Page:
Average Virginia Residential Electricity Use and Cost

High summer humidity and icy winter chill make Virginia the perfect storm for heating and cooling costs—residents in this area used many more kilowatt hours of power per month than most of the rest of the U.S., coming in well above 1,100 kilowatt hours per month on average in 2014, compared to the national average of 911. Thankfully, residents in the Old Dominion pay slightly less than the average for their electricity, although not quite low enough to even out costs on their energy bills—the average Virginia household pays almost 20 dollars more a month for energy than the national average. That means that residents here could definitely stand to save a little bit on those high electricity bills, and investing in a solar energy system is one way to do just that.

Installing Solar in Virginia

There are dozens of solar installers working in Virginia, most of them operating in the Northern Virginia and Richmond area. Contractors working on solar arrays will need to comply with the state’s licensing requirements, so make sure any installers you choose can legally work on your home. However, if you’re hoping to go with a national installation company, like Sungevity, you’ll have to wait—those companies do not operate in Virginia.

Virginia State Solar Support

Virginia is a land in transition, and that shift is evident in its solar energy policies. No longer a sleepy southern state, the Old Dominion has become packed with bustling metropolitan areas and polished suburbs housing overflow from the District of Columbia. That enormous growth spurt has meant finding additional energy resources for residents—fast—and solar may just be one of the key ingredients.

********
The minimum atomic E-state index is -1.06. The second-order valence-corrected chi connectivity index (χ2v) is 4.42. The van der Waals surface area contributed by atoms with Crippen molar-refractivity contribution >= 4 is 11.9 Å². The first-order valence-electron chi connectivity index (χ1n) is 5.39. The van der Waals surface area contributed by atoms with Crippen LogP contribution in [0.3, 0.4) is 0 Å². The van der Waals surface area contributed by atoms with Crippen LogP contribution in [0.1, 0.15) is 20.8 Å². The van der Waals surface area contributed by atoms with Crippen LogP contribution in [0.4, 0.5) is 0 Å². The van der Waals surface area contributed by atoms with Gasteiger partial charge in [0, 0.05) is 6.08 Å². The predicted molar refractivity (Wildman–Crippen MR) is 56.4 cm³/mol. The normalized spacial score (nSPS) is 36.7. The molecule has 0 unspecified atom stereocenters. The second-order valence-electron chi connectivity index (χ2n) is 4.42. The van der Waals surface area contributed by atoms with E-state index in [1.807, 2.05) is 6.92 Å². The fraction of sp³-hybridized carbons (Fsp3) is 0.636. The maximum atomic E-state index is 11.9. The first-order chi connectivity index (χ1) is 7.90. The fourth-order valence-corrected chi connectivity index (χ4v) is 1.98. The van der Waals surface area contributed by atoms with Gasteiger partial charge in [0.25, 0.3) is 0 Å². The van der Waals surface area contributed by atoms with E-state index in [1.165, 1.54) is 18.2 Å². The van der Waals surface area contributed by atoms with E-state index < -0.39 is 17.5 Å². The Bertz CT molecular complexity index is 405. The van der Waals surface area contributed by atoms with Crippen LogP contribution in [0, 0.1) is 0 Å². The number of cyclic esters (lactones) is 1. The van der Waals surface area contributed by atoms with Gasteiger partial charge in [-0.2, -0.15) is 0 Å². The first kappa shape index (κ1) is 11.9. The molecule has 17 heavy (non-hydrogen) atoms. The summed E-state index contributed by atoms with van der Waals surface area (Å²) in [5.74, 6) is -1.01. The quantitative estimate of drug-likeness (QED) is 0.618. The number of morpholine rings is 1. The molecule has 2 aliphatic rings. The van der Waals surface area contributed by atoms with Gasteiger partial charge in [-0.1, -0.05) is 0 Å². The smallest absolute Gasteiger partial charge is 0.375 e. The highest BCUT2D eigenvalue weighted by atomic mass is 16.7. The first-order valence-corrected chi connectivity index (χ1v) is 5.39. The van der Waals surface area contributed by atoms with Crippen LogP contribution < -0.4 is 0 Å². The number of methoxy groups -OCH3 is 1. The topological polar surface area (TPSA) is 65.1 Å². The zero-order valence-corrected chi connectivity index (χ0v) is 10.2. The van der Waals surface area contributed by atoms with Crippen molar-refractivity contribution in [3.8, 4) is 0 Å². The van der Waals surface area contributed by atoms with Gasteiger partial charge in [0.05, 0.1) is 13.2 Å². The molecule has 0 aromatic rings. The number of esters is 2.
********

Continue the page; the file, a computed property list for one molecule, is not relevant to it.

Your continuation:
Although solar policy in Virginia is somewhat neutered (for instance, the state’s renewable portfolio standard which is a set of goals for future clean energy purchases is voluntary rather than required), there is some evidence that interest in solar is growing throughout the state. Recently, a local solar LLC applied for a permit to construct a massive solar installation outside of Richmond. A similar project led by Dominion Power is slighted for construction to the north in Fauquier County.

Virginia’s sunny skies make it a prime candidate for solar arrays, and with panel prices dropping and efficiency rates rising, it may only be a matter of time before this alternative energy method dominates rooftops throughout the area. In the meantime, there are several incentives on offer from the state government and local utilities that residents can use to help offset the cost of solar equipment and save money on their energy bills.

virginia state solar

Virginia State Solar Incentives

While not overwhelming, Virginia does provide a few respectable solar incentives to make photovoltaic systems more attractive to area residents. Here are the most lucrative of those offerings: